Thanks to all, especially David, for their responses to my questions. I've got to move along, as I have a busy week ahead.
I should mention that the age of E J Smith is often referenced as he bing 59 years old. I have no idea where this came from as he clearly was born 27 January 1850.
So that is where that fallacy originated from. I had wondered why so many authors got it wrong!Smith gave his age as 59 when he signed on to Titanic. Oddly enough, he gave his age correctly when he signed onto Olympic the year before (he was then aged 61).
Maybe it was common for folks to lie about their ages back then. Could it have had something to do with retirement? By lying about his age E J Smith could work longer before reaching a mandatory age?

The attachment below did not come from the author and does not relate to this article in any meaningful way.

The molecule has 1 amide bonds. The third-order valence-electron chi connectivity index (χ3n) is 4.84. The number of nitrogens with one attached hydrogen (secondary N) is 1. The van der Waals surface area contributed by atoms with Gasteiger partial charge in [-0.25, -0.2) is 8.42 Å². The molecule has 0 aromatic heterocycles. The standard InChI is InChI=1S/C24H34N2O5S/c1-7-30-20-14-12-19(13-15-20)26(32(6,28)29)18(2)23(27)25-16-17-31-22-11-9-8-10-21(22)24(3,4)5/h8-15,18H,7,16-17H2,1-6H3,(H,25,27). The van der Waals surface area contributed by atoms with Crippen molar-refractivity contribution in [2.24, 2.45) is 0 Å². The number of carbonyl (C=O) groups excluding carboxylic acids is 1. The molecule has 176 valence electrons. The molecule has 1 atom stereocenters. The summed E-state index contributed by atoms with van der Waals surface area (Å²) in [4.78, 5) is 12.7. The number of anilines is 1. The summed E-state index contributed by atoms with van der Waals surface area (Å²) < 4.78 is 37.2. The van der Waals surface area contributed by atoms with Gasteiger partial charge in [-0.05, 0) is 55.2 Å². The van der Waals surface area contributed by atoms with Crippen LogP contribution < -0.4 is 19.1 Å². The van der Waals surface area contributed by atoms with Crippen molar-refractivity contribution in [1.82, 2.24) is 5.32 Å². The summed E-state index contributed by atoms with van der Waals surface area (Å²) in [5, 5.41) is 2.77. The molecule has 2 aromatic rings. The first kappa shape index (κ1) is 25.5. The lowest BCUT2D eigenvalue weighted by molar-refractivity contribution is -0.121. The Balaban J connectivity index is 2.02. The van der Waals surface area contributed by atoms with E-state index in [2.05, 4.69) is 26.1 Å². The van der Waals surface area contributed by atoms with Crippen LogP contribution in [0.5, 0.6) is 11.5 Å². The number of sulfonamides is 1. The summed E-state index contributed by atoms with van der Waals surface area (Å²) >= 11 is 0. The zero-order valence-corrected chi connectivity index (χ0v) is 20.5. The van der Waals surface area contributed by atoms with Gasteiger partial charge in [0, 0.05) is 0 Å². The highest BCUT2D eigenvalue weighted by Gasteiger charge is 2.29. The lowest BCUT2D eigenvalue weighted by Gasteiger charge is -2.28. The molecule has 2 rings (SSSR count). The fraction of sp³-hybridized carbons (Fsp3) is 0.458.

That's interesting. I didn't know that was issue in those days. I knew people would lie about there age in days gone bye but it was usually on the other end of the scale. As in young guys lying to get in the army/navy during wars. It was a practice that 15/16 year olds would write 18 on a slip of paper and put it in their shoe. That way they could swear they were "over 18". Common during the civil war or so I've read. But what you wrote does make sense. 60 in 1912 probably equal to an 80 year old today as far as life spans go.I doubt it. White Star were aware of Smith's age and he was already giving his age as 60 in 1910 when he signed onto Adriatic and then 61 in 1911 when he signed onto Olympic.
In later years, White Star had a policy of mandatory retirement at the end of the year in which the officer turned sixty. In 1929, for example, Olympic lost both her commander and chief engineer for this reason. However, that does not seem to have been the case in 1912. Had it been in force, Smith would have had to retire at the end of 1910 at the latest.